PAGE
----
There are a number of pitfalls to be avoided when contracting for software-intensive systems. For example, the failure of Government Furnished Software (GFS) could render the Government responsible for subsequent failures on the part of the contractor. Another example is applying an improper type of contract for software development. Yet another is the establishment of contract incentives that do not emphasize desired aspects of contractor performance, such as emphasizing speed of delivery at the expense of software quality. These and other contracting issues related to software are addressed here to ensure contracts are structured to avoid the undue risk associated with Government-furnished software and to provide incentives for the software developer to achieve performance, cost, schedule, and life-cycle support goals. 
Software Contracting Related Topics include: 
- Government Furnishes Software (GFS): Acquisition organizations must exercise extreme caution when providing software as GFE/GFP/GFI to the development contractor. This includes software tools to support the development process. The preferred approach is to specify the requirements in performance terms, and then require the development contractor to select his own tools based upon his analysis of those tools and software available in the marketplace. This approach places the responsibility on the development contractor to assess the maturity and product quality of candidate software packages, and to arrange for life cycle support, as required, to satisfy contract requirements.
- Software Co-Developed by the Government: In this case, the Government entity is treated as a subcontractor during the source selection, and personnel working for the Government entity are prohibited from participating in the source selection except through contractor discussions. Strengths, weaknesses, and risks associated with the Government entity‘s software development capabilities must be assessed just as for any other proposed software developer.
- Steps for Dealing with GFS: See FAR 52.245-1, Government Property Clause and USAF Weapons System Software Guidebook – Appendix E.2.2
- Intellectual Property (IP): Deals with the rights associated with the products produced by contractors, including the various software products. The establishment of IP terms and conditions is a critical aspect of any software-intensive systems acquisition activity.
- Assessment of Planned Work – Data Rights Requirements Analysis (DRPA): It is the responsibility of the contracting officer to put the proper data rights clauses into the contract, but it is the responsibility of the program office team to provide the contracting officer with a complete assessment of the planned work effort. This assessment, called Data Rights Requirements Analysis (DRRA), should include a determination of the contemplated present uses of the software or other deliverables as well as an assessment of any future uses of the software products or tools used in their production.
- DRRA Principles and Considerations: The results of this analysis should guide the program office in determining the intellectual property and intellectual property rights that it requires the contractor to deliver.
- Commercial-Off-The-Shelf (COTS) and Open Source Software (OSS): Currently, the DFARS require the identification of noncommercial software to which the Government has less than unlimited rights. It is also necessary for acquisitions to require identification of any commercial software (such as Commercial off-the-Shelf (COTS), open source, Freeware) that are or have the potential to be a part of the software items to be delivered in fulfillment of contract requirements.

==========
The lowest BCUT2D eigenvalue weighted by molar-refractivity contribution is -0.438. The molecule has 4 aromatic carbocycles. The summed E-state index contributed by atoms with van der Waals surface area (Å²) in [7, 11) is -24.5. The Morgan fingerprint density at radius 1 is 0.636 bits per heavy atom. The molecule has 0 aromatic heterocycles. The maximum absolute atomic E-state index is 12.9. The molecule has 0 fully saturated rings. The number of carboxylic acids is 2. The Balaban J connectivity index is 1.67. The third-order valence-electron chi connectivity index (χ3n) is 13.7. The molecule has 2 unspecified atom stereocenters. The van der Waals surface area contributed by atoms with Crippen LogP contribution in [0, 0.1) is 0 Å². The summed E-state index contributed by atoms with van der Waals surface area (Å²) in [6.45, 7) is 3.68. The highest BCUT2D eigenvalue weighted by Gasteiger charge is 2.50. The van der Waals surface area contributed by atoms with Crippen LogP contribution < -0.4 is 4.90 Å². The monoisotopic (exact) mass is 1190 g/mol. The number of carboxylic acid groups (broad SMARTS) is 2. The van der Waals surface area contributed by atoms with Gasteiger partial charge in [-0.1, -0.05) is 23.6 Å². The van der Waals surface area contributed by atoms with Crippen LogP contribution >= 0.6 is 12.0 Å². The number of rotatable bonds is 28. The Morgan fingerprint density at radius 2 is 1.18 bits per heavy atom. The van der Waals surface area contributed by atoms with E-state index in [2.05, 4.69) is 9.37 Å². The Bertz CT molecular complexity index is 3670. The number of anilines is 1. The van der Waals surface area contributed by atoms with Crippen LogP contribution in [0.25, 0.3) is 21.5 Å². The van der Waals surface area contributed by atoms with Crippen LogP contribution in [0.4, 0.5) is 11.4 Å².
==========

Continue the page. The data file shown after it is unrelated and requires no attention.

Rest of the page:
- Contract Types for Software Development: Contract type is an important consideration in the acquisition of software-intensive systems, and is normally determined during the formation of the acquisition strategy. The two major contract types typically used for weapon system acquisition are cost reimbursement and fixed price.
- Fixed Price: Contracts are best applied in situations where development risk is small and requirements are stable and well understood. Limited development risk allows the contractor to cover the risk at a reasonable price. Requirements should be well understood so the Government does not have to constantly modify the contract to meet the needs of the user. Weapon system software development does not typically fit this scenario.
- Cost Reimbursement: Contacts are much more common for software-intensive weapon system development.
- Software Contract Line Items (CLINs): Separate CLINs can be established for software if it is a separate deliverable under the contract. Identifying software as a contract line item in the model contract included in the RFP ensures that software has appropriate visibility and accountability, and aids in the reporting of software cost.
- Critical Processes: The Government ensures its rights to expect the contractor to perform to his critical processes by placing essential development processes on contract. The Integrated Master Plan (IMP) is the vehicle to accomplish this, together with the contractor’s Software Development Plan (SDP), which contains descriptions of these processes.
- Coordination with Defense Contract Management Agency (DCMA): DCMA can play a vital role in monitoring the execution of the development processes through Memorandum of Agreements (MOA) or similar instruments. The program office and DCMA
AcqLinks and References:
-  USAF Weapon Systems Software Management Guidebook – Appendix E
- Mil-STD-498 “Software Development and Documentation” – 5 Dec 1994
- MIL-STD-498 “Application and Reference Guidebook” – 3 Jan 1996
- Software Development Plan Information Outline
- Template: Software Development Plan – SPAWAR
- Website: MIL-STD-498 Software Documentation